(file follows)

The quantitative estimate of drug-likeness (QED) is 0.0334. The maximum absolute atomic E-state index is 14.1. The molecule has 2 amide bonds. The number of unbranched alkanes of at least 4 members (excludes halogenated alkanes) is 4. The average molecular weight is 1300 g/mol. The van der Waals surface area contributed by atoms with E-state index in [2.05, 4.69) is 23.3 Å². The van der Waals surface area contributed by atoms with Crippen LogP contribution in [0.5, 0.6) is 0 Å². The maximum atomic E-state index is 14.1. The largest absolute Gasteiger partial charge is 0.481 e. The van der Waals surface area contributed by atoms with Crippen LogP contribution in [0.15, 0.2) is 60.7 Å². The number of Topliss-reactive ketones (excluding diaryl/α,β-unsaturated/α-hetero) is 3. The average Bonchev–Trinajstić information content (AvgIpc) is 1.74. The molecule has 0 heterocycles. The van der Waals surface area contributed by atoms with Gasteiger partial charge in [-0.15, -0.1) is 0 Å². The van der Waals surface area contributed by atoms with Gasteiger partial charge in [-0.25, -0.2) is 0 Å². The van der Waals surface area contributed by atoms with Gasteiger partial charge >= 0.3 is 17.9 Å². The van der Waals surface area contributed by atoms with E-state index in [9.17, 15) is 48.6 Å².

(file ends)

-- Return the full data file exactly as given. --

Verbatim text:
The quantitative estimate of drug-likeness (QED) is 0.0334. The maximum absolute atomic E-state index is 14.1. The molecule has 2 amide bonds. The number of unbranched alkanes of at least 4 members (excludes halogenated alkanes) is 4. The average molecular weight is 1300 g/mol. The van der Waals surface area contributed by atoms with E-state index in [2.05, 4.69) is 23.3 Å². The van der Waals surface area contributed by atoms with Crippen LogP contribution in [0.5, 0.6) is 0 Å². The maximum atomic E-state index is 14.1. The largest absolute Gasteiger partial charge is 0.481 e. The van der Waals surface area contributed by atoms with Crippen LogP contribution in [0.15, 0.2) is 60.7 Å². The number of Topliss-reactive ketones (excluding diaryl/α,β-unsaturated/α-hetero) is 3. The average Bonchev–Trinajstić information content (AvgIpc) is 1.74. The molecule has 0 heterocycles. The van der Waals surface area contributed by atoms with Gasteiger partial charge in [-0.15, -0.1) is 0 Å². The van der Waals surface area contributed by atoms with Gasteiger partial charge in [-0.25, -0.2) is 0 Å². The van der Waals surface area contributed by atoms with Gasteiger partial charge >= 0.3 is 17.9 Å². The van der Waals surface area contributed by atoms with E-state index in [9.17, 15) is 48.6 Å².